When grieving families feel overwhelmed with emotions, therapy dogs provide some comfort and support while they’re coping with their loss. For this reason, many funeral homes have therapy dogs to help families through funeral planning and the funeral service.
Although the National Funeral Directors Association (NFDA) doesn’t currently keep a record of how many funeral homes in the United States own therapy dogs, they’ve seen an increase in the last few years.
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Benefits of Therapy Dogs
According to an NDFA survey, more than half of survey participants said they would either be somewhat, very, or extremely interested in having a therapy dog at a funeral or memorial service. Therapy dogs allow those grieving to receive some comfort and relieve their stress and anxiety for a bit.
This is especially true for grieving children who may not be comfortable talking about their feelings with adults. Therapy dogs give them someone to talk to and comfort them during an emotional and possibly confusing time. They comfort children and other grieving people by sitting at their feet or resting their head on their legs.
Not only do dogs provide comfort, they also help improve our overall mental and physical health. Petting a dog increases serotonin and dopamine levels in our brain, which improves our mood by lowering stress, anxiety, and depression. Stroking a dog also lowers blood pressure and helps those who are feeling lonely, which could be the case for someone who lost a loved one.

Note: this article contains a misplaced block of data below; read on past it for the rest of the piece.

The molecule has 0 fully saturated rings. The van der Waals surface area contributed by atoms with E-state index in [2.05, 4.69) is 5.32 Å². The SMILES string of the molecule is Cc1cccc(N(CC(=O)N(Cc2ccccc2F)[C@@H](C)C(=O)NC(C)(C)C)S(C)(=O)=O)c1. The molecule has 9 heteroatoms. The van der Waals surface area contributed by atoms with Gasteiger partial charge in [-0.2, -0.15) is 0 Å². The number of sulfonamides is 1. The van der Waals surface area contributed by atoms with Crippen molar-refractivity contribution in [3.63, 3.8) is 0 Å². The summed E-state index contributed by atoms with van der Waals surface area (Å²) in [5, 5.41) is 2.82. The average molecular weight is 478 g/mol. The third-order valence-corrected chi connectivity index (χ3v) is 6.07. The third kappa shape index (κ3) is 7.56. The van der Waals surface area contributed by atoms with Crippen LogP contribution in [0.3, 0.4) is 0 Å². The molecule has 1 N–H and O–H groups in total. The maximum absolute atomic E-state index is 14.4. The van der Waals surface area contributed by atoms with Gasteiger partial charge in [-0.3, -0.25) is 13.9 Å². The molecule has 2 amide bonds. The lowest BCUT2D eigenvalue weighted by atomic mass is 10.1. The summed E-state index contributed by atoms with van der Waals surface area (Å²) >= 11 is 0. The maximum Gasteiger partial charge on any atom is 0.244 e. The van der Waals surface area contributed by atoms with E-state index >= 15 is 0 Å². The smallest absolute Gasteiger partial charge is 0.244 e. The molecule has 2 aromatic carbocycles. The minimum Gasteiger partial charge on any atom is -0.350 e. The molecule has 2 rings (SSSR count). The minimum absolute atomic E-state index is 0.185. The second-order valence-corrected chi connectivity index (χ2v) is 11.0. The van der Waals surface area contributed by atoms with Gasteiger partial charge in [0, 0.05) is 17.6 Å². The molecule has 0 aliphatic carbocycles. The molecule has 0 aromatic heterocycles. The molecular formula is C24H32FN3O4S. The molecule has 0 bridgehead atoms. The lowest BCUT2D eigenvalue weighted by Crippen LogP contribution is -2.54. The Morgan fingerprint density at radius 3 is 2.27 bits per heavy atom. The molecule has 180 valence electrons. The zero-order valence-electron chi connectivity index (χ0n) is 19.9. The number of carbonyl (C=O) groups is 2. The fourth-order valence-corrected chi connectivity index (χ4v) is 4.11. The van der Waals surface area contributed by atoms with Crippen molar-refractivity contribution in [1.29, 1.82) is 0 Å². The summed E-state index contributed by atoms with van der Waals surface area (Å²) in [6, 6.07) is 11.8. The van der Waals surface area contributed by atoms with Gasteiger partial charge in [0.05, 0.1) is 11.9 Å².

Since those who are grieving may experience these emotions, therapy dogs make the perfect companion to help ease them.
Watch for Signs of Stress
Funerals are a stressful time for families, but it’s also important to watch for signs of stress in therapy dogs. Dogs can become emotionally tired after being around grieving families, so you should give them some break time to recuperate. You also can give them a change of scenery by taking them to your local nursing homes and hospice centers.
Therapy Dog Requirements
Although it might depend on the training program, generally any dog can be certified as a therapy dog no matter their age or breed. However, dog breeds with a better temperament around people may be better suited for the role. Preferably, a therapy dog should have a calm demeanor and be well-trained. They also should be up-to-date on vaccines, and if possible, hypoallergenic.
Some hypoallergenic dog breeds include:
- Some Terriers
- Some Schnauzers
- Shih Tzu
- Bichon Frise
- Mixes of these breeds
- Dogs that are hairless or shed very little
According to the Americans with Disabilities Act (ADA), therapy dogs are different than service dogs. Service dogs perform tasks for people with disabilities, while therapy dogs provide people with comfort and support.